How to Boost Your Interviewing Skills.

In a previous post, Avoid These Three Interviewing Pitfalls, I wrote about the need to go for depth when interviewing your subjects. What was missing from that article were examples of interview dialogue that could help you see the difference between  poor interviews  and good ones. I’ve included two examples here. All the dialogue is made up. One example looks at the problem of jumping off the topic before exploring the subject’s remarks fully. The second example highlights the problem of going into detail that does nothing to advance the story being told. It’s the stories that are interesting. That’s what we want to capture.

Example One:  Jumping off the topic.

Poor

Interviewer: What was it like as a child growing up in a village?

Subject: Oh, we had some good times. Everyone knew everyone else.

Interviewer: That’s wonderful. Tell me about the house you grew up in.

Better

Interviewer: What was it like as a child growing up in a village?

Subject: Oh, we had some good times. Everyone knew everyone else.

Interviewer: What were some of the good times you remember?

Subject: Well I remember in the fall we’d have the fall fair. People would come from all over. It had quite a reputation.

Interviewer: It sounds great. What were some of the things you enjoyed most about the fair?  What is one of your most memorable stories about the fair?

……and so on

Example Two Trivial details don’t add up to depth.

Poor

Interviewer: What was special about your childhood home?

Subject: Oh it was located next to the prettiest little creek. In the summer we’d go swimming and in the winter skating.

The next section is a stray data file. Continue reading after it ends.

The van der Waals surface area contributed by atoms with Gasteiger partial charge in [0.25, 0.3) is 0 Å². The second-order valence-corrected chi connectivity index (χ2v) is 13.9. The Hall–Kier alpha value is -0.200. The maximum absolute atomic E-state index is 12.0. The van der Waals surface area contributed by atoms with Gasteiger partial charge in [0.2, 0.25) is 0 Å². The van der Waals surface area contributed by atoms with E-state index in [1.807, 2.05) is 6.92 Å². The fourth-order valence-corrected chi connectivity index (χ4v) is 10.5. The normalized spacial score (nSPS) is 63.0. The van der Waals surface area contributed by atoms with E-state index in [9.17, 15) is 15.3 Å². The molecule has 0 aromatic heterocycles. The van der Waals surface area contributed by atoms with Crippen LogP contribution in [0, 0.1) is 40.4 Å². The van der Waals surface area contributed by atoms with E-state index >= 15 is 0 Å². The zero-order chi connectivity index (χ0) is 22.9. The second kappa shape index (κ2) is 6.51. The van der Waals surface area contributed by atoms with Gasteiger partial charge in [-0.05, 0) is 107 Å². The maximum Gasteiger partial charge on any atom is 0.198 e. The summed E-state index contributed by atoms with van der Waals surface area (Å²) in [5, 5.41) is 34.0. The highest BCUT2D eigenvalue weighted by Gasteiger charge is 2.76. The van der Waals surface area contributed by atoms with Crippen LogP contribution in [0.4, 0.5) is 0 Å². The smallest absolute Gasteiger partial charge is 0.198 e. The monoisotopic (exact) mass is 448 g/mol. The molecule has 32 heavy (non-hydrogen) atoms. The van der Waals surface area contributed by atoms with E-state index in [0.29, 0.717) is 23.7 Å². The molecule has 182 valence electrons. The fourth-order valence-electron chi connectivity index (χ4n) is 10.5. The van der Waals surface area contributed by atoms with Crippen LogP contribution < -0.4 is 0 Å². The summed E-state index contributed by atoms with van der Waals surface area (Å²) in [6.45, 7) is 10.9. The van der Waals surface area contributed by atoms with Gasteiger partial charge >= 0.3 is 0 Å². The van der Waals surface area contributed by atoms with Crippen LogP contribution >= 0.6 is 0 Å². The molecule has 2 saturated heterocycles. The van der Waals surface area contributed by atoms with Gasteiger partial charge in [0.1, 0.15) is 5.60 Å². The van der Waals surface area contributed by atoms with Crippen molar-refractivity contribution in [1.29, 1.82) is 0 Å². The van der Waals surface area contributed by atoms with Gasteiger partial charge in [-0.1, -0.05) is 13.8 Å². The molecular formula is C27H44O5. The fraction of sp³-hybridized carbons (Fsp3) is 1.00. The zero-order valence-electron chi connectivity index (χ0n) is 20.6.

Interviewer: What was the name of the creek?

Subject: I think it was called “Crystal Creek”. Not sure though.

Interviewer: Do you think it was named after the clear water?

Subject: Maybe, although it wasn’t too clear by the time it got to our place.

Interviewer: Where did the creek originate?

Subject: Not sure. I think it came out of Lake Clare.

Interviewer: How far was Lake Clare from you?

Subject: Maybe a mile or two.

Better

Interviewer: What was special about your childhood home?

Subject: Oh it was located next to the prettiest little creek. In the summer we’d go swimming and in the winter skating.

Interviewer:
It does sound lovely. What’s one of your most memorable stories about the creek?

Subject: Well I almost drowned!

Interviewer: Really! Tell me more.

Subject: It was in the early winter and the ice wasn’t too thick. My parents had warned me to stay off the ice. But you know kids.

Interviewer: How old were you?

Subject: I think about six.

Interviewer: So what happened?

Subject: It was a bright sunny day and cold. I went down to the creek with my dog. The ice looked pretty thick so I decided to cross to the other side. I got about half way out and bang! I went through the ice! I tried hanging on the edge but I kept slipping away. I was really panicky and started shouting. What really saved me though was that my dog, Spotty, went rushing back to the house. He kept barking and my mom knew something was wrong. She followed him down to the creek. Without wasting any time she found a long branch on the ground and held it out to me to grab on to. She was a strong woman. She gave a great heave and I came sliding out and made my way back to the bank. She was pretty upset.

Interviewer: I bet! Then what happened?

…and so on

Photo by iStockphoto

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2 responses to “How to Boost Your Interviewing Skills.

  1. Timely post, Dan! I am preparing for an interview tomorrow, and love the idea of asking “what was special about your childhood home?” as opposed to “what do you remember about your childhood home?” And yes, nice examples of good interviewing technique. Thank you.

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